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Theory of Plasmapause Boundary Layer
Goal: Description of a physical mechanism that accounts for the formation of steep density gradients beyond the plasmapause "knee", during substorm events.
This article reports an experimental study of the Plasmasphere Boundary Layer(PBL) using MAGION 5 data. It has been published in Journal of Geophysical Research 123.https://doi.org/10.1002/2017JA024590, by G. Kotova, M. Verigin, J. Lemaire, V. Pierrard, V. Bezrukikh, and J. Smilauer.
The characteristic width of the PBL depends linearly on the time elapsed since the most recent maximum value of Kp, and on the lapse time between this maximum and the plasmapause observations.
Whistler and in-situ satellite observations (e.g. OGO5, PROGNOZ-2, GEOS-1, ISEE-1, ....) indicated that Neq(L), the equatorial plasma density in the Plasma Boundary Layer (PBL), decreases exponentially as a function of d_L, the distance from the Plasmapause (PP or Carpenter's "knee"). (Carpenter and Lemaire, 2004, THE PLASMASPHERE BOUNDARY LAYER, Annales Geophysicae, 22, p.4291)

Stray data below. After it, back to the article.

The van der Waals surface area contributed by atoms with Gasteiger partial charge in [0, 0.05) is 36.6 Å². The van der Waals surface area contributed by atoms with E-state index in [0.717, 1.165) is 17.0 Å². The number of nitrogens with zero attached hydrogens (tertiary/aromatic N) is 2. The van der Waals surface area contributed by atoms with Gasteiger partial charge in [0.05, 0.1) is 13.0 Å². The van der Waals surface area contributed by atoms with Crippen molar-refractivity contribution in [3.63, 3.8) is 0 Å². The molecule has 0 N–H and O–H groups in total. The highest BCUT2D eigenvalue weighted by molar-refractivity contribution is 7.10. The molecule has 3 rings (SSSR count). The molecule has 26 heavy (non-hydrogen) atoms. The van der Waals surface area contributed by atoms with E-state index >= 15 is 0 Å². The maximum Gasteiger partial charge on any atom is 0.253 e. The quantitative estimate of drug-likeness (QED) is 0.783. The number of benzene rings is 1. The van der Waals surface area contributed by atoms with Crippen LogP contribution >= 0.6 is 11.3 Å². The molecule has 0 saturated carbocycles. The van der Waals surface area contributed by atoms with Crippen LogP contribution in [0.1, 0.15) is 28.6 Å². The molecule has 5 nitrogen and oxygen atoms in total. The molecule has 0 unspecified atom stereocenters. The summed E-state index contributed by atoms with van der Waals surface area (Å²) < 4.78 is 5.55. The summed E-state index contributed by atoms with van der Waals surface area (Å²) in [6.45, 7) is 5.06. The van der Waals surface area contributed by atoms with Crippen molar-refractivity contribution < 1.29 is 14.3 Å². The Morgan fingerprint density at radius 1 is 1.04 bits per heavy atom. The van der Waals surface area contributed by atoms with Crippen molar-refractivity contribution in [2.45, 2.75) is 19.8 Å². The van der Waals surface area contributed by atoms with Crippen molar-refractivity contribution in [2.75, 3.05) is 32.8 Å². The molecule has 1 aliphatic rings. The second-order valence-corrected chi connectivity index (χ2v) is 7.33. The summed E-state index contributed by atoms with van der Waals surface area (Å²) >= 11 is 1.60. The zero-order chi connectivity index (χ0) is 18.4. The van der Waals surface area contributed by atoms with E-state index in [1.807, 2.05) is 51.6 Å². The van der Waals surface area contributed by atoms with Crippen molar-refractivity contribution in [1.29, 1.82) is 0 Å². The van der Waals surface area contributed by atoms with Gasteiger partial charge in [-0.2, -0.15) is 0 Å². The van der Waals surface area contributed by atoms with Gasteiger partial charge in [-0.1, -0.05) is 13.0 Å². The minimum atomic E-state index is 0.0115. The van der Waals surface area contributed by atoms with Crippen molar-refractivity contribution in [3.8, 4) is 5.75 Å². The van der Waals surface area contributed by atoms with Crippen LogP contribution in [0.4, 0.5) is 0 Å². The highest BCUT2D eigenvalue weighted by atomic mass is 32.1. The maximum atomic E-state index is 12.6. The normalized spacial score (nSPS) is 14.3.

The exponential density scale height ( H_PBL = - L / d Log[Neq] / dL) has closely the same value everywhere between sucessive vestigial PPs, up to the inner edge of the Plasmatrough : see Figs 2.2 and 2.3 in the book of Lemaire and Gringauz, 1998, THE EARTH'S PLASMASPHERE. Cambridge University Press, Cambridge; ISBN 0.521.43091.7.
The value of this closely constant density scale height (H_PBL) gradually decreases, however, with d_t, the time elapsed since the most recent formation of a new PP in the midnight MLT sector.
Sofar, none of the MHD models proposed for the formation of the PP, nor any kinetic theory for the peeling off of the PP by the enhancement of the convection velocity in the nightside oueter magnetosphere,, has been published to account for these characteristic properties observed in the PBL: i.e. the value of H_PBL independant of L, and its slow variation versus the universal time, d_t.
We are working on a kinetic theory based on plasma interchange motion, that is expected to account for both features consistently found in whistler and satellite observations.